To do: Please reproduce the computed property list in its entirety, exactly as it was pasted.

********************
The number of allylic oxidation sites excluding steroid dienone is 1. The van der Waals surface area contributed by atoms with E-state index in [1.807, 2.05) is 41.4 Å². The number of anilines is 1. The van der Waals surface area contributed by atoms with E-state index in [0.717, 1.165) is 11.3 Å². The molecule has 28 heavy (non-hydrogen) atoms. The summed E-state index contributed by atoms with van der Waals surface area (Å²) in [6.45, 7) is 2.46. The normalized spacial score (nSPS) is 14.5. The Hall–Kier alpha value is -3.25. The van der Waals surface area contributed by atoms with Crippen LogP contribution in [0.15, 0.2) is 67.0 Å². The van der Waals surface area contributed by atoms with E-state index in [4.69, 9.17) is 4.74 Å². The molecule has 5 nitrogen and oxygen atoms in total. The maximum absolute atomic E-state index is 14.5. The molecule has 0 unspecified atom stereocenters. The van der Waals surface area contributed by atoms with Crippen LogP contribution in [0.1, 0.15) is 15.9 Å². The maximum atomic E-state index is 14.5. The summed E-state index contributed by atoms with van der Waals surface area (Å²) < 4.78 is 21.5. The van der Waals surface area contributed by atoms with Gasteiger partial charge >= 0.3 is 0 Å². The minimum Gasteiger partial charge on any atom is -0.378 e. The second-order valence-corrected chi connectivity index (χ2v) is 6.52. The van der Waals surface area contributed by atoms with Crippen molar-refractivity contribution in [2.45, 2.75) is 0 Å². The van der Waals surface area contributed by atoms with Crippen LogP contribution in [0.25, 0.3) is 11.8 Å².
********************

The number of allylic oxidation sites excluding steroid dienone is 1. The van der Waals surface area contributed by atoms with E-state index in [1.807, 2.05) is 41.4 Å². The number of anilines is 1. The van der Waals surface area contributed by atoms with E-state index in [0.717, 1.165) is 11.3 Å². The molecule has 28 heavy (non-hydrogen) atoms. The summed E-state index contributed by atoms with van der Waals surface area (Å²) in [6.45, 7) is 2.46. The normalized spacial score (nSPS) is 14.5. The Hall–Kier alpha value is -3.25. The van der Waals surface area contributed by atoms with Crippen LogP contribution in [0.15, 0.2) is 67.0 Å². The van der Waals surface area contributed by atoms with E-state index in [4.69, 9.17) is 4.74 Å². The molecule has 5 nitrogen and oxygen atoms in total. The maximum absolute atomic E-state index is 14.5. The molecule has 0 unspecified atom stereocenters. The van der Waals surface area contributed by atoms with Crippen LogP contribution in [0.1, 0.15) is 15.9 Å². The maximum atomic E-state index is 14.5. The summed E-state index contributed by atoms with van der Waals surface area (Å²) < 4.78 is 21.5. The van der Waals surface area contributed by atoms with Gasteiger partial charge >= 0.3 is 0 Å². The minimum Gasteiger partial charge on any atom is -0.378 e. The second-order valence-corrected chi connectivity index (χ2v) is 6.52. The van der Waals surface area contributed by atoms with Crippen molar-refractivity contribution in [2.45, 2.75) is 0 Å². The van der Waals surface area contributed by atoms with Crippen LogP contribution in [0.25, 0.3) is 11.8 Å².